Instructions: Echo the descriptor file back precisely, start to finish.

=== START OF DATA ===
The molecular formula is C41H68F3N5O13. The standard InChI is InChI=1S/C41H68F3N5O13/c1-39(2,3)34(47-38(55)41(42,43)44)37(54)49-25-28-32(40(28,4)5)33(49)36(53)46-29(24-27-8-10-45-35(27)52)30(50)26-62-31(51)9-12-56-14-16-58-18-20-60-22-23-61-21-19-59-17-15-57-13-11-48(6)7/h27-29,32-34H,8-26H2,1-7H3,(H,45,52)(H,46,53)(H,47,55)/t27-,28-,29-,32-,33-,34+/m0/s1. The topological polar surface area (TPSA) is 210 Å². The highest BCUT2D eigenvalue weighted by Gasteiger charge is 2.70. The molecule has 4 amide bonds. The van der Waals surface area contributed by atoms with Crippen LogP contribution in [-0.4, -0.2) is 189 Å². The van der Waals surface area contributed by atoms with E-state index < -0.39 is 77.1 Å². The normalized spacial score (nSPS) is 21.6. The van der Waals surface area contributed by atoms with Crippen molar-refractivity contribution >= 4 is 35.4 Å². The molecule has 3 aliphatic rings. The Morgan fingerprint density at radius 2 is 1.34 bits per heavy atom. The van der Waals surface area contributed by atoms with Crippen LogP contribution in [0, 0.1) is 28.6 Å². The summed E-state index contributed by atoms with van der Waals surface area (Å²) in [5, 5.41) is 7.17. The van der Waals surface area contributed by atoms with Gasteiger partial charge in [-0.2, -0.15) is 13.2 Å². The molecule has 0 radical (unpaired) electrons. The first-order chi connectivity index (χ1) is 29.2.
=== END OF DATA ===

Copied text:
The molecular formula is C41H68F3N5O13. The standard InChI is InChI=1S/C41H68F3N5O13/c1-39(2,3)34(47-38(55)41(42,43)44)37(54)49-25-28-32(40(28,4)5)33(49)36(53)46-29(24-27-8-10-45-35(27)52)30(50)26-62-31(51)9-12-56-14-16-58-18-20-60-22-23-61-21-19-59-17-15-57-13-11-48(6)7/h27-29,32-34H,8-26H2,1-7H3,(H,45,52)(H,46,53)(H,47,55)/t27-,28-,29-,32-,33-,34+/m0/s1. The topological polar surface area (TPSA) is 210 Å². The highest BCUT2D eigenvalue weighted by Gasteiger charge is 2.70. The molecule has 4 amide bonds. The van der Waals surface area contributed by atoms with Crippen LogP contribution in [-0.4, -0.2) is 189 Å². The van der Waals surface area contributed by atoms with E-state index < -0.39 is 77.1 Å². The normalized spacial score (nSPS) is 21.6. The van der Waals surface area contributed by atoms with Crippen molar-refractivity contribution >= 4 is 35.4 Å². The molecule has 3 aliphatic rings. The Morgan fingerprint density at radius 2 is 1.34 bits per heavy atom. The van der Waals surface area contributed by atoms with Crippen LogP contribution in [0, 0.1) is 28.6 Å². The summed E-state index contributed by atoms with van der Waals surface area (Å²) in [5, 5.41) is 7.17. The van der Waals surface area contributed by atoms with Gasteiger partial charge in [-0.2, -0.15) is 13.2 Å². The molecule has 0 radical (unpaired) electrons. The first-order chi connectivity index (χ1) is 29.2.